Have you driven a pure electric car before? Most people had but they just do not realize it. If you are a golfer, most probably you have driven an electric golf cart in the golf course. The golf cart is exactly how an electric vehicle (EV) feels like. It is quiet, no vibration, no exhaust gas and has a very powerful acceleration.
Many vehicle owners like the idea of using a pure plug-in electric car for their daily driving. However, a brand new electric car from the car manufacturer is still quite expensive. Let’s take the Phoenix SUT as an example. Phoenix SUT is a pickup truck that runs purely on electricity. If you want one, be prepared to spend upwards of $45,000! Yup, pure electric cars are not cheap.
Due to the high cost, many people are turning into Do It Yourself (DIY) electric car conversion project to get hold of an EV. But before you rush to your garage and start yanking out the internal combustion engine of your car, this is what you have to know about homemade electric cars.
DIY Electric Car Conversion
Will the DIY electric car fulfill your driving needs? No doubt a DIY electric vehicle has many advantages, but it is not meant for everybody. The biggest drawback for an EV is the driving range before it has to be recharged.
Do you know how many miles you drive in a day? This number is very important because it will tell you if the electric car is suitable for you.
Let’s take the Phoenix SUT as an example again. The electric truck uses a lithium-titanate battery bank which give it approximately 130 miles of driving before it has to be recharged.
For a DIY electric car, the type of battery you will be using is the deep cycle kind. Deep cycle batteries are used for homemade electric cars because it is most suitable and cheapest.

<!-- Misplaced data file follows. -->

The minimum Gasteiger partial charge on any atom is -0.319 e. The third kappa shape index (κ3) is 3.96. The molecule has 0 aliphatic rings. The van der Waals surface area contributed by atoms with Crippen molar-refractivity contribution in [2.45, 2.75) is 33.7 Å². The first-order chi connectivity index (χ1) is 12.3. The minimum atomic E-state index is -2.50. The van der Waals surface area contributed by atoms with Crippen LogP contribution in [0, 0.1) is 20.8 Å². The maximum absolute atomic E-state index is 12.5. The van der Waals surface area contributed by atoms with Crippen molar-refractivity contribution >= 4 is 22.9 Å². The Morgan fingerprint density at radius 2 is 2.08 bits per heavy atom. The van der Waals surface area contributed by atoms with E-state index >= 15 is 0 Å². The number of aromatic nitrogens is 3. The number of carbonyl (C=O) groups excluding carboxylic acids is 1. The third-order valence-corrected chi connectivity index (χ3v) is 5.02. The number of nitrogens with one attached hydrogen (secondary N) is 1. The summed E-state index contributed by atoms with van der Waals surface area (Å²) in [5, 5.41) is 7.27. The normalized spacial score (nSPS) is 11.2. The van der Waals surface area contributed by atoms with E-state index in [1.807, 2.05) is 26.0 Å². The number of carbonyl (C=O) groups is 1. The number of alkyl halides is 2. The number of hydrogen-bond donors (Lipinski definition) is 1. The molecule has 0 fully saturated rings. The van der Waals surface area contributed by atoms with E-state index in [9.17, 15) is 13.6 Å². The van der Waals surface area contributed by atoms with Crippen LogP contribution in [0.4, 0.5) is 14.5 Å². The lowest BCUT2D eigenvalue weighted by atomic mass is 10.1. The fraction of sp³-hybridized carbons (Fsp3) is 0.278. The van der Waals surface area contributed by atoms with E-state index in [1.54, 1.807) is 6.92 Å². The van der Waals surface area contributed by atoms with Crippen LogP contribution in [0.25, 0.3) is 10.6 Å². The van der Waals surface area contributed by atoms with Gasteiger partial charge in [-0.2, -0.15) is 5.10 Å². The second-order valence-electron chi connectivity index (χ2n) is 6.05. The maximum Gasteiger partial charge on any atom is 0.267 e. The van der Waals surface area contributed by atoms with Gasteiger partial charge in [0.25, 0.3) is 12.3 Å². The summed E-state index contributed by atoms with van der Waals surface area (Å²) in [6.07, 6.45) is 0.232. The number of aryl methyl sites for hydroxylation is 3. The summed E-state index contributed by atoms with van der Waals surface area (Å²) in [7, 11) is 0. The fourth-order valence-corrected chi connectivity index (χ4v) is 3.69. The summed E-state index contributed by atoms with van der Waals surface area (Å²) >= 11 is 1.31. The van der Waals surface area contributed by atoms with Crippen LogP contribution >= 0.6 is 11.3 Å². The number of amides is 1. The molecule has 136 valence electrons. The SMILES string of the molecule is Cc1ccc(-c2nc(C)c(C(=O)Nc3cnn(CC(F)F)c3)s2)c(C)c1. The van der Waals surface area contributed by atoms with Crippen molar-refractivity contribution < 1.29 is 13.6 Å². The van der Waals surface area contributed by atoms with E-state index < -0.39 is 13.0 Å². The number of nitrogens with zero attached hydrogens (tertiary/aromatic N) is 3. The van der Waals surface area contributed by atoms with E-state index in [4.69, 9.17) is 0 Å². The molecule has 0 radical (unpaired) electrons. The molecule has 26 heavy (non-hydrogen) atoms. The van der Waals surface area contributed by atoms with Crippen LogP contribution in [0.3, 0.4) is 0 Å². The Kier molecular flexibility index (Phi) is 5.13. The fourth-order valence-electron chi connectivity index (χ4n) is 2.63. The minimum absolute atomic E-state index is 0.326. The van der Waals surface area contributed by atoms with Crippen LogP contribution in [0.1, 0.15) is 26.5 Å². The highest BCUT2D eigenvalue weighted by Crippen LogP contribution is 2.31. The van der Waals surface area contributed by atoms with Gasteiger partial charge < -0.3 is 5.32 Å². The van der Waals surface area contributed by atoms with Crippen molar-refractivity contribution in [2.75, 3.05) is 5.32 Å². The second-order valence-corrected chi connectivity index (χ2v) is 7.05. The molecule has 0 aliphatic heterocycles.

However, EV using deep cycle batteries would not be able to give you the same driving mileage as a car using lithium-titanate batteries. Hence, your Do It Yourself electric vehicle will only have a driving mileage of approximately 50 miles before it has to be recharged.
Now, do you see why your daily driving mileage is so important now?
The mileage of 50 miles an EV can give you is for round trip. It is actually good if you are driving to a distant of about 25 miles from your home. The battery will provide you sufficient power to get to your destination about 25 miles away, but the balance power for the next 25 miles is needed for you to drive back.
If you were to get your journey mileage wrong, you may end up having your DIY electric car stranded in the middle of the road because the battery bank runs out of juice.
DIY Electric Car Conversion Guide
Before you get started on a DIY electric car project, you must know whether the EV will meet your daily driving needs. If it does, the next step is to get a good EV conversion guide. If you are looking for an electric can retrofitting guide, check out the Convert2EV e-book by Les Oke.
Les Oke and his family are from Canada and have been living a green lifestyle for more than 15 years. To keep their carbon footprint low, they use pure electric cars to commute.
Throughout the years, Les has converted numerous conventional automobiles to run only on electricity. The Convert2EV guide is written based on his experience with DIY electric car conversion project. For more information on the Les’ EV guide, read the Convert2EV review on this blog.